After rallying for a second-round submission of Conor McGregor in the main event of UFC 196 on Saturday night at the MGM Grand Garden, Nate Diaz knew his moment had finally arrived.
“I’ve been curious when this is gonna pay off,” he said at the postfight news conference. “I think it’s time.”
Diaz often has complained of a lack of promotional support from the Ultimate Fighting Championship. That shouldn’t be a problem anymore after his dramatic win capped a card that UFC president Dana White said is trending as one of the most purchased pay-per-view events in the company’s history.
“He had a lot of push,” Diaz said of McGregor. “He’s been doing great, and he’s got a lot of help behind him. I just wish I had the same push, the same help. I’ve been in this a long time.
“My fights are always pulling big numbers. They always stick me on Fox for some reason. They were pushing me on those Fox cards. I was bringing more numbers than anybody, but nobody pays attention to that. I’ve got a big following between me and my brother (Nick). I feel like I brought in a lot.”
UFC 196 did a gate of $8.1 million, the second-highest figure ever for a mixed martial arts card in Nevada, falling short of only the $10 million generated for McGregor’s last fight in December.
Fans of the unpredictable certainly got their money’s worth, as the women’s bantamweight title changed hands when Miesha Tate upset Holly Holm with a fifth-round submission in the co-main event.
“So many celebrities tonight were interacting,” White said. “When you deal with people who’ve seen it all, done it all, been everywhere and everybody’s standing around going, ‘Holy (expletive). What just happened?’ That’s fun. Tonight was a great night.”
The stunning victory opens a lot of doors for Diaz. But the card, while extremely successful at the box office and providing a great deal of excitement, slammed a few shut on the organization’s plans.
White insisted the UFC made no firm arrangements beyond Saturday because fights are so difficult to predict. But all indications pointed to McGregor challenging Robbie Lawler for the welterweight title at UFC 200 on July 9 at T-Mobile Arena had he defeated Diaz.
Now Diaz might get that opportunity, or he might opt for a shot at the belt in his natural lightweight class against champion Rafael dos Anjos, even though he lost to dos Anjos in December 2014.
Neither fight is as marketable as it would be if McGregor, who is still the featherweight champ, was pursuing a second belt.
McGregor indicated he probably would return to 145 pounds to defend that title after competing 25 pounds above his weight class in a nontitle bout against Diaz.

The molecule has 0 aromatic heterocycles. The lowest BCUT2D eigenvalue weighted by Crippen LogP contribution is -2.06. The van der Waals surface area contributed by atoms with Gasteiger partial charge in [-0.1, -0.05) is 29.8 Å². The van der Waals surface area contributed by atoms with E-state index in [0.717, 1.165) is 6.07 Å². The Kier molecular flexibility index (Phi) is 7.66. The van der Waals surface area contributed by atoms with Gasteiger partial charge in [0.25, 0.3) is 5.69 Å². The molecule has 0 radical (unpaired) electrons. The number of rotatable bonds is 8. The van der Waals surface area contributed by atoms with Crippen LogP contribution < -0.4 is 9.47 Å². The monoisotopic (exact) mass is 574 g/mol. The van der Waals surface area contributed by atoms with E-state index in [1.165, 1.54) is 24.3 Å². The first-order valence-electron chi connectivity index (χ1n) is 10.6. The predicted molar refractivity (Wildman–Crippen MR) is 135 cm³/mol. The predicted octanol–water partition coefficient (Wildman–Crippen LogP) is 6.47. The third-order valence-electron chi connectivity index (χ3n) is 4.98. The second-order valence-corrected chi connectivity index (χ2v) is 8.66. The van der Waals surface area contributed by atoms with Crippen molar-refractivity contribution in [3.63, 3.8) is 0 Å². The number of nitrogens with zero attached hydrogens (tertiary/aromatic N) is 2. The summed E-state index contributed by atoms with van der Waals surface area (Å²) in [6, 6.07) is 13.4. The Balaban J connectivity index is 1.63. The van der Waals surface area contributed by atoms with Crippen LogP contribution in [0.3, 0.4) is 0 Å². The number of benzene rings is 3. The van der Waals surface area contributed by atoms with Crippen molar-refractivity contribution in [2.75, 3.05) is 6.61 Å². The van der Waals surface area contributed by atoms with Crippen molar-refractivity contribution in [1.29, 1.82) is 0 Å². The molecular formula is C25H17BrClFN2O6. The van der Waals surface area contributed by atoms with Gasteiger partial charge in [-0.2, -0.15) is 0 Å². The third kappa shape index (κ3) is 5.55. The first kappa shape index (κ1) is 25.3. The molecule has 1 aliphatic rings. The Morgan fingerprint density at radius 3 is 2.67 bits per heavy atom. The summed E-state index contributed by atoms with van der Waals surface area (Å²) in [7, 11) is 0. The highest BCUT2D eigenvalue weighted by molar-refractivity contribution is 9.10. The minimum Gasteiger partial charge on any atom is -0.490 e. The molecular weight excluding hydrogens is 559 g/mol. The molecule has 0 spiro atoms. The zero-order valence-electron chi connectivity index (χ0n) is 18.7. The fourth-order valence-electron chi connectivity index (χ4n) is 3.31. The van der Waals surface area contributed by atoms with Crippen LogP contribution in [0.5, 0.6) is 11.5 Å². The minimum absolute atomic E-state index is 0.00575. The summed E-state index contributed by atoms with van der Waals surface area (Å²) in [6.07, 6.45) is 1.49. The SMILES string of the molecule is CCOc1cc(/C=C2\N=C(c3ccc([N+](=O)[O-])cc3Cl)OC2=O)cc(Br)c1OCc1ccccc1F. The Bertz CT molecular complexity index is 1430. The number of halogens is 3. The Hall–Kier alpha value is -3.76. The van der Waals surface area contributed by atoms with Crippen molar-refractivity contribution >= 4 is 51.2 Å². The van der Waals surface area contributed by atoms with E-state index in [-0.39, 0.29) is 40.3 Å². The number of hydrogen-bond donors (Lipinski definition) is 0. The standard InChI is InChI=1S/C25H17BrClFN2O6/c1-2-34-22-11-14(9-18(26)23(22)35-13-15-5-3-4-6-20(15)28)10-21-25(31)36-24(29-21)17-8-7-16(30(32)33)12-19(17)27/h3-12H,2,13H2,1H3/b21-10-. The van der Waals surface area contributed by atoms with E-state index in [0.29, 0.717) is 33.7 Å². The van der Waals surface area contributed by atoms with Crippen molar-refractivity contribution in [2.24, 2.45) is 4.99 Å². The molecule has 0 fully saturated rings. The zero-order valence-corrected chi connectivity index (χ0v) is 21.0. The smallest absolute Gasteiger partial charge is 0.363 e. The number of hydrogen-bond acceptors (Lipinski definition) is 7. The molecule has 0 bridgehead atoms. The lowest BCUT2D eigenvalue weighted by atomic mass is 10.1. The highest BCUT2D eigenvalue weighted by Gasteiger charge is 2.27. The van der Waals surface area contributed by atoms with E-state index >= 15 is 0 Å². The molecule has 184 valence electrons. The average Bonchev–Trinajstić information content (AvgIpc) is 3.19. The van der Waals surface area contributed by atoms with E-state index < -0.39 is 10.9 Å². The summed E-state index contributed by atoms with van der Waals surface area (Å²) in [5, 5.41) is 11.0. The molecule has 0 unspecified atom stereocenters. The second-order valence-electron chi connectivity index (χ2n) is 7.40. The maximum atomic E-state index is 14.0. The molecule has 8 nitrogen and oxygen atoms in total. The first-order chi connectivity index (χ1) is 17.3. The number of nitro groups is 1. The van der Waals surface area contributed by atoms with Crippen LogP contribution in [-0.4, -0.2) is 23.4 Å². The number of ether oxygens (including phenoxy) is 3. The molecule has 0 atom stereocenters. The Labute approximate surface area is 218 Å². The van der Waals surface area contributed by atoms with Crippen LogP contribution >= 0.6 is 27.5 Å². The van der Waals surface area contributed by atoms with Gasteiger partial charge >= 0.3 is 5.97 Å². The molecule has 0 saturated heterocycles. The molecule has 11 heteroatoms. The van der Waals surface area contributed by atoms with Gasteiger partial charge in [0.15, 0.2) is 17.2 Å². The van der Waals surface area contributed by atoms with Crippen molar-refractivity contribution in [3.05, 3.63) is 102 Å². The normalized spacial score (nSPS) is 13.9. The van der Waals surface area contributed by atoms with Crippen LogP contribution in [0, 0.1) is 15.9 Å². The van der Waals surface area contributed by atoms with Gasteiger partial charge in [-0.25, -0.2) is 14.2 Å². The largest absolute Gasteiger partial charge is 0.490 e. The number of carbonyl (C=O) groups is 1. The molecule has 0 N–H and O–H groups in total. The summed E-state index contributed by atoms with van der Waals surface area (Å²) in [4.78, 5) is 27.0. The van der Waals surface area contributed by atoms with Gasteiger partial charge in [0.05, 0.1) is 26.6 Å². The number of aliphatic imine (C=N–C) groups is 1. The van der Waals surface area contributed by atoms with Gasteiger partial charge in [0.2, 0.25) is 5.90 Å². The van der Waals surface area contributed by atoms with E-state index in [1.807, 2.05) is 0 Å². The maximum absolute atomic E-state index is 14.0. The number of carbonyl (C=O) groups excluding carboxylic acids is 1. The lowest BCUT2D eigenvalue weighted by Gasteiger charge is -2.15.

“I know there’s a lot of people celebrating this in the featherweight division,” McGregor said. “There are many people celebrating another man’s victory. It’s something I cannot understand, how somebody not involved can celebrate another man’s victory. At the end of the day, I am the featherweight champion. I feel it is right to go back down and remind them of what I achieved and what I’ve done to that division.”
UFC 200 remains a distinct possibility for a title defense, though the opponent isn’t completely clear. Jose Aldo and Frankie Edgar are in line for the shot and have been vocal in their pursuit of the fight.
McGregor won the belt from longtime champ Aldo in December with a 13-second knockout. Edgar has won five straight fights since losing to Aldo in 2013.
McGregor said he will “keep his ear to the ground” to determine whom the fans would most like to see as his next challenger.
The picture in the women’s bantamweight division isn’t any clearer, either.
Tate, a Las Vegan, ruined the organization’s plans for possibly the biggest fight in UFC history when she submitted Holm, who had won the title by knocking out the previously unbeaten Ronda Rousey in November in Melbourne, Australia.
Holm took the fight instead of waiting for Rousey to return for a rematch. And the risk proved costly for Holm and the UFC.
“She’s not surrounded by business geniuses, but props to her for fighting,” White told UFC.com, referring to Holm’s manager, Lenny Fresquez.
But Holm defended the decision.
“A lot of people were like, ‘Why are you taking this fight? You should have waited for the rematch,’” she said. “You know what? I’m in this to fight. That’s what I’m in it for, and tonight I made some mistakes. That’s it.”
White wouldn’t commit to what’s next for Tate and Holm during Saturday’s news conference, but he was more clear on ESPN afterward.
He said Tate’s first title defense would be against Rousey, who has two wins over Tate but might not be ready to fight until November. White added that he would mention UFC 200 to Rousey, but a fight that soon seems unlikely for the former champion.
Tate said she’s open to anything now that she has the belt.
“The right move feels like drinking a Budweiser and eating cupcakes,” she said. “It doesn’t matter to me. I don’t feel like that’s my responsibility. That’s my management’s responsibility and the UFC’s responsibility. My job is to show up and defend this belt.”
If UFC 200 was damaged by Saturday’s results, one of the spectators at UFC 196 might be able to help repair it.
Former welterweight champion Georges St. Pierre sat in the front row and took in the dramatic action. White said he still doesn’t know whether St. Pierre, who retired in 2013 after defending the belt against Johny Hendricks, wants to make a comeback.
But White did confirm there have been discussions about the possibility of St. Pierre fighting at UFC 200. That could go a long way toward erasing any concerns about the potential matchups wiped out by Saturday’s results.
Contact reporter Adam Hill at firstname.lastname@example.org or 702-224-5509. Follow him on Twitter: @adamhilllvrj.